I try to make it as easy as possible. The vets and techs are working under difficult conditions right now and frankly, I think they're doing a pretty darn good job.
                        Wrote a list for years with my elderly dog with many health issues; his veterinarian told me that he wished all his clients did so.

                        The mixed practice I've been using told me (when I called to find out their current protocol) that clients are instructed to call from their car when they arrive, wait in their car until called, everyone inside (staff and clients) must be masked (this was even before our governor issued a mask order), and payment could be done with a credit card over a phone.

                        We've only taken the horses to the clinics, for vaccinations, since these rules were put in place, so never went inside at all - just called when we arrived, waited outside with our animals, veterinarian and tech came out to us, then I paid via phone when done.

                        Comment


                          #13
                          Originally posted by Where'sMyWhite View Post
                          Mine has been doing curbside "pick-up" where a tech comes out to your car and gets the pet.

                          They've recently started allowing the client and pet(s) to come into a treatment room (with mask) to meet with the tech. Pet is taken into the back for treatments.
                          This is exactly what mine has done and is doing, and it's working very well. But it's a small clinic and they've never taken appointments—it's all walk-in, first-come, first-served, which is why I like it. You just call when you get in the parking lot, and a tech will come out to the car when it's your turn.
                          "Dogs give and give and give. Cats are the gift that keeps on grifting." —Bradley Trevor Greive

                          Comment


                            #14
                            None of the vet clinics in my area (large or small) are allowing clients inside. It's all curbside appointments. Clients must wait in their vehicles. Someone comes to the vehicle to receive the animal then history, payment, etc is all done over the phone.

                            A lot of people don't like it but I understand that vet offices have been open all through the pandemic and are trying their best to keep everyone safe.

                            Comment


                              #15
                              I think my regular vet is still doing curbside. I tried out a different vet with my new puppy two weeks ago. They had just changed to letting one person go in if it was an appointment with the vet (and not just techs). You had to call from the parking lot, then they'd come get you. They were only allowing one in at a time. They also had a first exam free deal, and my regular vet is getting close to retiring, so I thought it would be an ideal time to check them out, while also being able to accompany my shy puppy. Well, I didn't like this vet for other reasons, and just a week after I went, they sent out an email saying they were going back to curbside only. My puppy needs another set of shots in two weeks, so I'll probably take her to my regular vet. My other dog last needed to go in February, when things were going normally.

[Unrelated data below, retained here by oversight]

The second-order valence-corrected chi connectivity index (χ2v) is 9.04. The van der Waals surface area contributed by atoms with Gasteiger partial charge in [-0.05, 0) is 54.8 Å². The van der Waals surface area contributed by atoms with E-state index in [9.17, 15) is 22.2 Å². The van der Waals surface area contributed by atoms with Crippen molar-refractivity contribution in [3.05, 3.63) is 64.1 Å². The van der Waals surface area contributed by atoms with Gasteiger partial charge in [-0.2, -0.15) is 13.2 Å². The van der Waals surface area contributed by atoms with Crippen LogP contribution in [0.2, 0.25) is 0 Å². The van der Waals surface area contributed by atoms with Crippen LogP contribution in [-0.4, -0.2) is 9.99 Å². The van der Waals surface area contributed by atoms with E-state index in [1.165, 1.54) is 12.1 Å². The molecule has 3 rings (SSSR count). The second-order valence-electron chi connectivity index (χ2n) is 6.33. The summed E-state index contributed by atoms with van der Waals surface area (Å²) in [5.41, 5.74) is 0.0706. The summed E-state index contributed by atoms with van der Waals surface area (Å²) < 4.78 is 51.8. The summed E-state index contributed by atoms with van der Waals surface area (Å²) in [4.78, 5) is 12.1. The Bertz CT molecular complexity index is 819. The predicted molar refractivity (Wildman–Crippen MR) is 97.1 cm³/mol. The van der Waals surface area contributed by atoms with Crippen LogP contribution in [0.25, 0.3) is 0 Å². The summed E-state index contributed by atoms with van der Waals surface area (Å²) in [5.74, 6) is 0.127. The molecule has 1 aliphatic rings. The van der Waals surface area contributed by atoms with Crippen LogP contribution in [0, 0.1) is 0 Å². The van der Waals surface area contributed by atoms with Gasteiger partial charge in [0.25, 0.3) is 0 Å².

Comment


                                #16
                                Originally posted by Another Poster View Post
                                None of the vet clinics in my area (large or small) are allowing clients inside. It's all curbside appointments. Clients must wait in their vehicles. Someone comes to the vehicle to receive the animal then history, payment, etc is all done over the phone.
                                What's what my vet was doing (curbside 'pickup') until we started hitting our desert 105+ temps and they amended their protocol to allow clients to wait in an exam room inside with a/c
                                Oh, I have slipped the surly bonds of earth, And danced the skies on laughter-silvered wings; John Gilliespie Magee, Jr

                                Comment


                                  #17
                                  I just made an appointment with my dog vet. They aren't letting people other than staff go in the building. I'm going to try it but I requested they bring a muzzle and someone very strong out with them as it is not going to go well. After this appointment I will definitely be switching vets. My horse vet and my cat vet are perfectly (and reasonably) allowing one person in with the animal. I also just debating canceling and doing his vaccines myself this go round. His rabies (which owners can't do in MD) is still good for another 2 years. If the kids running checkout in the grocery store can handle serving people all day everyday, I would think a vet with much more controlled numbers would be able to do the same. I'd put on a )#&$)#& tyvek suit and hood to be able to go in with my pet. And before everyone gets all high and mighty about my opinion, yes I did spend several years working in a couple vet practices. I think this practice is going to get a lot of vets and their staff hurt and going to make the gen public even less likely to bring their animals in